I have worked and volunteered in science communication since my undergraduate and have formal qualifications as both a youth worker and science teacher. I have a background in marine conservation and have briefly worked in conservation research. Previously I ran a project working with young people on the topics of climate change and the biodiversity crisis. I have used my experience to help upskill other educators based on the lessons I have learned. 

One small change you would make to make the world a greener, fairer place:  

Is to question everything you read or hear especially online! There is a lot of information out there and it can be overwhelming; especially when much of it is intentionally misleading!

GilIian Napier

Where you have come from before: Worked with my partner in his print business, doing everything except put ink on paper! I have also worked for the National Child-minding Association and the various Local Authorities in England. 

One small change: Ask everyone to celebrate their small wins whether it be buying second hand clothing to planting a patio tree on your balcony.  It all helps.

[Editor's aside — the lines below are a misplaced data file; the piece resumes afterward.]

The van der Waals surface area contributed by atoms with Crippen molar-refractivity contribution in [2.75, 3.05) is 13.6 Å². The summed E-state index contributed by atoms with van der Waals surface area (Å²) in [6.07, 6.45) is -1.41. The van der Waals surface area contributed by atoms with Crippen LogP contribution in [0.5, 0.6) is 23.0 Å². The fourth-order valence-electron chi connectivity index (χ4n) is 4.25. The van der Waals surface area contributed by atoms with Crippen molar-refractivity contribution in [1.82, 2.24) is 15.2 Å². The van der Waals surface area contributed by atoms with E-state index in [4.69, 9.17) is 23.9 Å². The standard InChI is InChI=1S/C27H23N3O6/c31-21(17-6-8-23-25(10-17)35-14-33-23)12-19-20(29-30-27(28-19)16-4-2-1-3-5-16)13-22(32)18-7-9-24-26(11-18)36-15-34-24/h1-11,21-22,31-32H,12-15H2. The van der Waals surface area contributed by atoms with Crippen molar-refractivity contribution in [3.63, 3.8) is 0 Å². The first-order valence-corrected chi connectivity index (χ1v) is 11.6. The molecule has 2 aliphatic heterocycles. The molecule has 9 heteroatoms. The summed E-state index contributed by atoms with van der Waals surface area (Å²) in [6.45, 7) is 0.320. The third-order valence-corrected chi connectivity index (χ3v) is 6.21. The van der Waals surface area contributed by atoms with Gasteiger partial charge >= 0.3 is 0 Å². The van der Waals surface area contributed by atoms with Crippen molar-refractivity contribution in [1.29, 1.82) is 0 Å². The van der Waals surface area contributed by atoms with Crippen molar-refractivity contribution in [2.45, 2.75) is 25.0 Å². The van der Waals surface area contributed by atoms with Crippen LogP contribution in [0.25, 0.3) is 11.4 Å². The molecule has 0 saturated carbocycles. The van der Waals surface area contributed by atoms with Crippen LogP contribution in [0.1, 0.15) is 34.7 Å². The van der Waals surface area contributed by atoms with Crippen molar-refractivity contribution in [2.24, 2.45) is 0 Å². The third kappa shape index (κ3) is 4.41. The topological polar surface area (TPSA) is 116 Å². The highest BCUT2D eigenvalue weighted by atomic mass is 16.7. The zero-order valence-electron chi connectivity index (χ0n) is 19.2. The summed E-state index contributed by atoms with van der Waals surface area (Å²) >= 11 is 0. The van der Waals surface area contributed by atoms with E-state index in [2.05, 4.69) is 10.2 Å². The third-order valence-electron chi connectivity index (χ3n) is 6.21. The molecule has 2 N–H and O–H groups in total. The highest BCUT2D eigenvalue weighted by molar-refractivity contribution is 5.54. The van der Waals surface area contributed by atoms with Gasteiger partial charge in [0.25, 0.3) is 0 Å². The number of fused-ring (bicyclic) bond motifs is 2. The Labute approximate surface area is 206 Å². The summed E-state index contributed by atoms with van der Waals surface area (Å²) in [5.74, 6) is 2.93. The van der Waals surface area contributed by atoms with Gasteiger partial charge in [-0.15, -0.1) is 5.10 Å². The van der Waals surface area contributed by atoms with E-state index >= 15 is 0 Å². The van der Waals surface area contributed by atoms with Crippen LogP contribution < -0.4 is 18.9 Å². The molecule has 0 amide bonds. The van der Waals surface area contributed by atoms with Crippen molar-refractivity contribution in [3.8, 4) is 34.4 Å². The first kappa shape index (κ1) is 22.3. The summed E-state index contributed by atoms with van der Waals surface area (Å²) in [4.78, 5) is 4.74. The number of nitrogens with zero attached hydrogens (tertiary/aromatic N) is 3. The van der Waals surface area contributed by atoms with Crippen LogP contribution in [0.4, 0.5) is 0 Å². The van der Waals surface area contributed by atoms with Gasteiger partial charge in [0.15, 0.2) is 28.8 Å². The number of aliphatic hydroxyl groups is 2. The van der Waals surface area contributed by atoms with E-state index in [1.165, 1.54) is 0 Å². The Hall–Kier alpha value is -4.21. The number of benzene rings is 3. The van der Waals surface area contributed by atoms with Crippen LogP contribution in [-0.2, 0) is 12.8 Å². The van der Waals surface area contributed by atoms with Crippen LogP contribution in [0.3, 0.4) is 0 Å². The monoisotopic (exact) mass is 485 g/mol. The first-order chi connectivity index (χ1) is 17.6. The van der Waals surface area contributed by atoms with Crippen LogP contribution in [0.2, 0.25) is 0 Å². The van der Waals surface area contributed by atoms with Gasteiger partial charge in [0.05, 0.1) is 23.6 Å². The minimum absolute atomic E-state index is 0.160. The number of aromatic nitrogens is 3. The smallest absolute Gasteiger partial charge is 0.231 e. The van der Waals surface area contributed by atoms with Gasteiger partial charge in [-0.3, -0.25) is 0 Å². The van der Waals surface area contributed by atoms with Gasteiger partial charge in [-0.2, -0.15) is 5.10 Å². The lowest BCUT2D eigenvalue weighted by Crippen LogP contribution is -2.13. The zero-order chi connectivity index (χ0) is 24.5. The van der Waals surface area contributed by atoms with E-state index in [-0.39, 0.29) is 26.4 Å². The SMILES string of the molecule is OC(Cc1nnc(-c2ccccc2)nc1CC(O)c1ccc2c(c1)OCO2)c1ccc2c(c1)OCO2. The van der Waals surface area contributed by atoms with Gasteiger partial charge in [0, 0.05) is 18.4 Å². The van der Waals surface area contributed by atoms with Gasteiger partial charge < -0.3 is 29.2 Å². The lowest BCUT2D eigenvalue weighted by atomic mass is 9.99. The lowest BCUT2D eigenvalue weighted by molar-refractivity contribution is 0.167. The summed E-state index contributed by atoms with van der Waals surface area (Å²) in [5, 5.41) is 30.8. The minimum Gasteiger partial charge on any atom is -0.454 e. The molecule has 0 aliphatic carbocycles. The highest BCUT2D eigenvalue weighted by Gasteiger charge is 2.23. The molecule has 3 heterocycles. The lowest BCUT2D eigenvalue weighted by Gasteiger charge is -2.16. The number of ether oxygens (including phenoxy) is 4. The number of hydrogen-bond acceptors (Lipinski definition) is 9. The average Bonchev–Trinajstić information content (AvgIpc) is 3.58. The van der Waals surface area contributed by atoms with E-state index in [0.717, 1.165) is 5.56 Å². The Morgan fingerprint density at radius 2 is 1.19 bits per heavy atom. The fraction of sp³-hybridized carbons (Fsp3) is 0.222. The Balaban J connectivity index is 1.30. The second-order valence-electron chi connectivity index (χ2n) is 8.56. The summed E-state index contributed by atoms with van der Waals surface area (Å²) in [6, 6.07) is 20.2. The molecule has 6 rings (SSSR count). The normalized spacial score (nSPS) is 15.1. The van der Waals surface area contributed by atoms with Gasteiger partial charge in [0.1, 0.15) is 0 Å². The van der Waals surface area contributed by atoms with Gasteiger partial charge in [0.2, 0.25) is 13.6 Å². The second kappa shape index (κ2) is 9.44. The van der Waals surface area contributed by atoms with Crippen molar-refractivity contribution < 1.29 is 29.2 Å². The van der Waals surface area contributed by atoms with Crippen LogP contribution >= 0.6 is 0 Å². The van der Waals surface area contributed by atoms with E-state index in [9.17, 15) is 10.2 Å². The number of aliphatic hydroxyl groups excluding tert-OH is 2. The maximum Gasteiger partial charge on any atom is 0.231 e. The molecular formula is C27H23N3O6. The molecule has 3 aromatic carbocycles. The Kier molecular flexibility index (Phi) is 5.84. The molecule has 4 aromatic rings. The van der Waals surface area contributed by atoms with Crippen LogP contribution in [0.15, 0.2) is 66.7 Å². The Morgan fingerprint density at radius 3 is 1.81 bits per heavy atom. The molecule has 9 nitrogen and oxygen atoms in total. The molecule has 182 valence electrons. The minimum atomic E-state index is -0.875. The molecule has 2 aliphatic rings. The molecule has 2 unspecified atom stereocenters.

Where you have come from before: Before joining the Fife Climate Hub

Craig Leitch Fife Climate Hub Manager
Craig Leitch Fife Climate Hub Manager

team I worked for Greener Kirkcaldy and on the Climate Action Fife Project. My role was to deliver climate literacy training and inspire climate action. I also supported FCCAN as their secretariat.

My background is in wildlife conservation where I mainly worked to share the joys of nature with people as a ranger, leading guided walks and as education officer.  

One small change is to talk to people about climate change. Share your worries and celebrate your positive actions. You really do have power to influence those around you.  

Alternatively: buy (and sell)  second hand. There are so many apps out there now to help with this. This means fewer emissions, fewer things going to landfill and it saves you money.